A child born to Bulgarian and British mothers has been denied Bulgarian citizenship and is now at risk of being stateless.
“Baby S” was born in December 2019 in Spain and although the baby’s birth certificate was issued by Spain with both mothers listed as parents, the baby cannot get Spanish citizenship because neither mother is Spanish. Citizenship cannot be acquired from the British mother of “Baby S” who is from Gibraltar, a British Overseas Territory, as she acquired her British citizenship by descent.
When “Kalina”—the pseudonym for the mother from Bulgaria—applied for the couple’s child to acquire Bulgarian citizenship, Bulgarian authorities refused on the basis that under national law a baby cannot have two mothers. Same-sex relationships are not legally recognized in Bulgaria.
Statelessness may hinder the child from attending school, accessing health care and other social benefits. All three governments involved are parties to the 1961 Convention on the Reduction of Statelessness and have a duty to prevent the child being stateless.
The European Union Court of Justice (EUCJ), having been referred the case by a Bulgarian court, heard pleadings on behalf of the child “Baby S” this week and is expected to rule in several months’ time.
This is not the first time that the EU Court of Justice has been asked to adjudicate on the rights of a same-sex couple being discriminated against by a European country because of their sexual orientation.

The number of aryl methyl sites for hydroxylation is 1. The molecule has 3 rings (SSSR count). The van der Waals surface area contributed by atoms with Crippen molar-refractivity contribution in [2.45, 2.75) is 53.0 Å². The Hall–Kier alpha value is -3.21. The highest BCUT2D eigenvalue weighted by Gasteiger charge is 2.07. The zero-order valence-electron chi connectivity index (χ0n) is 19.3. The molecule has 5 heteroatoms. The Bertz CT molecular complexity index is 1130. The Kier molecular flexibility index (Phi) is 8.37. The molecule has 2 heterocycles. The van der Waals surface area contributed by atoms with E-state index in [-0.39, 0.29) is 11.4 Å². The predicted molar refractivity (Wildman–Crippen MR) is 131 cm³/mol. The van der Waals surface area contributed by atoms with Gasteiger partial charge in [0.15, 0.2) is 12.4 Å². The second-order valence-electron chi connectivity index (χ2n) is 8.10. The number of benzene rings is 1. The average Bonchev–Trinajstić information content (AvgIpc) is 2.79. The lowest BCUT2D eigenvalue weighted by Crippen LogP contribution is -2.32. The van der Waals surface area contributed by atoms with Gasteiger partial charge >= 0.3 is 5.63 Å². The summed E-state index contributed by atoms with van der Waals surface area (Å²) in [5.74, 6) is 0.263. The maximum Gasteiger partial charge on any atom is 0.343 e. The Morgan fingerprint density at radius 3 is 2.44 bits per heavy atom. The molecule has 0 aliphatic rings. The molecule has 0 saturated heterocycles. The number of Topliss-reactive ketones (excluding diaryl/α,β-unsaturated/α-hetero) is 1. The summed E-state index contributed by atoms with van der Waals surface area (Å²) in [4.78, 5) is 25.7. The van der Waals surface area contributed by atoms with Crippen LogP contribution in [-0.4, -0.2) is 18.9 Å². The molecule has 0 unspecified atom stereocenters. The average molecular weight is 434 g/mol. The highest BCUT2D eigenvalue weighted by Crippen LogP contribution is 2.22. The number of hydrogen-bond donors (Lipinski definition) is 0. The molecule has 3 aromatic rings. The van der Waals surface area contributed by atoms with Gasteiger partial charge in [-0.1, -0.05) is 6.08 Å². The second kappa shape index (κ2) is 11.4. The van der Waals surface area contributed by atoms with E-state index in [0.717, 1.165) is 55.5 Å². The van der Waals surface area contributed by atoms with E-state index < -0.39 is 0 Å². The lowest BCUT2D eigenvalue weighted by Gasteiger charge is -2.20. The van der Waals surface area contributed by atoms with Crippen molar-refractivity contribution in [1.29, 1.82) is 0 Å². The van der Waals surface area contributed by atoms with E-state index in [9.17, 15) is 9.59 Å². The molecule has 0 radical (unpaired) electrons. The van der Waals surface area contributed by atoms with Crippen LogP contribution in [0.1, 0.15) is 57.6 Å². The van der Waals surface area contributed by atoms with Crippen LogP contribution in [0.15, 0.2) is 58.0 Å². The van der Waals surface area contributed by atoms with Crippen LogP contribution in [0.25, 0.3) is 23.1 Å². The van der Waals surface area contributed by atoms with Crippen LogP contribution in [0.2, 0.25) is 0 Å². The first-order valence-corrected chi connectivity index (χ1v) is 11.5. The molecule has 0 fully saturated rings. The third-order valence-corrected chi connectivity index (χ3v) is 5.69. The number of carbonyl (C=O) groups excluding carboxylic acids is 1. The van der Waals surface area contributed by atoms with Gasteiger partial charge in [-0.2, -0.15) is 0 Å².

In 2018, the court ruled the term “spouse” in a directive on the exercise of free movement under EU law is gender-neutral and therefore covers the same-sex spouse of an EU citizen. This case centered on whether a gay Romanian-American couple were entitled to the same residency rights in Romania as other married couples in the EU, even though Romania only recognizes civil partnerships rather than marriage between same-sex partners.
Following the EUCJ ruling, the Romanian Constitutional Court affirmed in July 2018 that same-sex partners in Romania are entitled to the same EU residency rights as other married couples.
“Baby S” and her parents deserve to have their family relationship recognized by the Bulgarian government and the child should have equal access to education, medical care and other needed services. Hopefully the EU Court of Justice will use the opportunity to affirm the rights of same-sex parents and their children.
This post was originally published on Human Rights Watch News.